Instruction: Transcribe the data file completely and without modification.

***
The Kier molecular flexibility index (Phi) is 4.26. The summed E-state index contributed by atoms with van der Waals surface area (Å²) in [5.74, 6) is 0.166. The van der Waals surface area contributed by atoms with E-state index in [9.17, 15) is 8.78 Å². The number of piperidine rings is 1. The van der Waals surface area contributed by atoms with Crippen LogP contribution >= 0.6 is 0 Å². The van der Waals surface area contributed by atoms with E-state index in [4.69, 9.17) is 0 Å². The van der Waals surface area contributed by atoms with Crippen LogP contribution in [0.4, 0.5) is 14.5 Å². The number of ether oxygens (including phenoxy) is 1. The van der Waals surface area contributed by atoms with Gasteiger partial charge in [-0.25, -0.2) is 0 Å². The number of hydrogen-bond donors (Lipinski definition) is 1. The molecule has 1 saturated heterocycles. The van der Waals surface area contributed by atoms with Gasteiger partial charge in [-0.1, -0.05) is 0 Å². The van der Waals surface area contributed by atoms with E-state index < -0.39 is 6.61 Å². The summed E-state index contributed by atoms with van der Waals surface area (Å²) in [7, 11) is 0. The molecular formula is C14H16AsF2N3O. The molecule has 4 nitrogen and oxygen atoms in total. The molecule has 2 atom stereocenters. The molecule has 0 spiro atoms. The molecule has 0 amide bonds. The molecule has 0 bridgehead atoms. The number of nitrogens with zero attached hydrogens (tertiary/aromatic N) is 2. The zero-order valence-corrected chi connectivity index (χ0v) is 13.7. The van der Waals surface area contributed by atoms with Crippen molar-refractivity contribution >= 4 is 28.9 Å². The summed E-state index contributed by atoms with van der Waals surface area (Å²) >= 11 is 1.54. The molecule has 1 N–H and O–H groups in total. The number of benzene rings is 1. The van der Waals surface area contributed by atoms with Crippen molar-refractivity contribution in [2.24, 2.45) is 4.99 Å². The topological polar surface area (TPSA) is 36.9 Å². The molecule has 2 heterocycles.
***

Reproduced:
The Kier molecular flexibility index (Phi) is 4.26. The summed E-state index contributed by atoms with van der Waals surface area (Å²) in [5.74, 6) is 0.166. The van der Waals surface area contributed by atoms with E-state index in [9.17, 15) is 8.78 Å². The number of piperidine rings is 1. The van der Waals surface area contributed by atoms with Crippen LogP contribution >= 0.6 is 0 Å². The van der Waals surface area contributed by atoms with E-state index in [4.69, 9.17) is 0 Å². The van der Waals surface area contributed by atoms with Crippen LogP contribution in [0.4, 0.5) is 14.5 Å². The number of ether oxygens (including phenoxy) is 1. The van der Waals surface area contributed by atoms with Gasteiger partial charge in [-0.25, -0.2) is 0 Å². The number of hydrogen-bond donors (Lipinski definition) is 1. The molecule has 1 saturated heterocycles. The van der Waals surface area contributed by atoms with Gasteiger partial charge in [-0.1, -0.05) is 0 Å². The van der Waals surface area contributed by atoms with E-state index < -0.39 is 6.61 Å². The summed E-state index contributed by atoms with van der Waals surface area (Å²) in [7, 11) is 0. The molecular formula is C14H16AsF2N3O. The molecule has 4 nitrogen and oxygen atoms in total. The molecule has 2 atom stereocenters. The molecule has 0 spiro atoms. The molecule has 0 amide bonds. The molecule has 0 bridgehead atoms. The number of nitrogens with zero attached hydrogens (tertiary/aromatic N) is 2. The zero-order valence-corrected chi connectivity index (χ0v) is 13.7. The van der Waals surface area contributed by atoms with Crippen molar-refractivity contribution >= 4 is 28.9 Å². The summed E-state index contributed by atoms with van der Waals surface area (Å²) >= 11 is 1.54. The molecule has 1 N–H and O–H groups in total. The number of benzene rings is 1. The van der Waals surface area contributed by atoms with Crippen molar-refractivity contribution in [2.24, 2.45) is 4.99 Å². The topological polar surface area (TPSA) is 36.9 Å². The molecule has 2 heterocycles.